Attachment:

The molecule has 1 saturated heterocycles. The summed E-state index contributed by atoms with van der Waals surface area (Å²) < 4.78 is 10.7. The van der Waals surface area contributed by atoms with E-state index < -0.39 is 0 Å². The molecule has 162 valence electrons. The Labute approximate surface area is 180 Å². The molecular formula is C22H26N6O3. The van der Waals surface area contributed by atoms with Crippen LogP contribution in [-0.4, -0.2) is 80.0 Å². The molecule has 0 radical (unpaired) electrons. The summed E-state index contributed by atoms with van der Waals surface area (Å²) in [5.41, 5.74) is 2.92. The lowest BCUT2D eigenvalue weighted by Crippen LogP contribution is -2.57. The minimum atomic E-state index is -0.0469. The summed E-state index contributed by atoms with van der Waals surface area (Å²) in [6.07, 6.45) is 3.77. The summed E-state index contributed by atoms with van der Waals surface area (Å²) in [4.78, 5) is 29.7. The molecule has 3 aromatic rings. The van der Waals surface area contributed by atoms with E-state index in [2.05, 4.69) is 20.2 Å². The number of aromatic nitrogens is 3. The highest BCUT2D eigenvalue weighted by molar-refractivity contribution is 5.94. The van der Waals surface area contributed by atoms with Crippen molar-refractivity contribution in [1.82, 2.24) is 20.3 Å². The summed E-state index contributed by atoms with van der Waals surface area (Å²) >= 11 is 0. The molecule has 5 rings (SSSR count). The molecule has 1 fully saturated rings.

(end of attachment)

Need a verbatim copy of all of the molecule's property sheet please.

The molecule has 1 saturated heterocycles. The summed E-state index contributed by atoms with van der Waals surface area (Å²) < 4.78 is 10.7. The van der Waals surface area contributed by atoms with E-state index < -0.39 is 0 Å². The molecule has 162 valence electrons. The Labute approximate surface area is 180 Å². The molecular formula is C22H26N6O3. The van der Waals surface area contributed by atoms with Crippen LogP contribution in [-0.4, -0.2) is 80.0 Å². The molecule has 0 radical (unpaired) electrons. The summed E-state index contributed by atoms with van der Waals surface area (Å²) in [5.41, 5.74) is 2.92. The lowest BCUT2D eigenvalue weighted by Crippen LogP contribution is -2.57. The minimum atomic E-state index is -0.0469. The summed E-state index contributed by atoms with van der Waals surface area (Å²) in [6.07, 6.45) is 3.77. The summed E-state index contributed by atoms with van der Waals surface area (Å²) in [4.78, 5) is 29.7. The molecule has 3 aromatic rings. The van der Waals surface area contributed by atoms with E-state index in [2.05, 4.69) is 20.2 Å². The number of aromatic nitrogens is 3. The highest BCUT2D eigenvalue weighted by molar-refractivity contribution is 5.94. The van der Waals surface area contributed by atoms with Crippen molar-refractivity contribution in [1.82, 2.24) is 20.3 Å². The summed E-state index contributed by atoms with van der Waals surface area (Å²) >= 11 is 0. The molecule has 5 rings (SSSR count). The molecule has 1 fully saturated rings.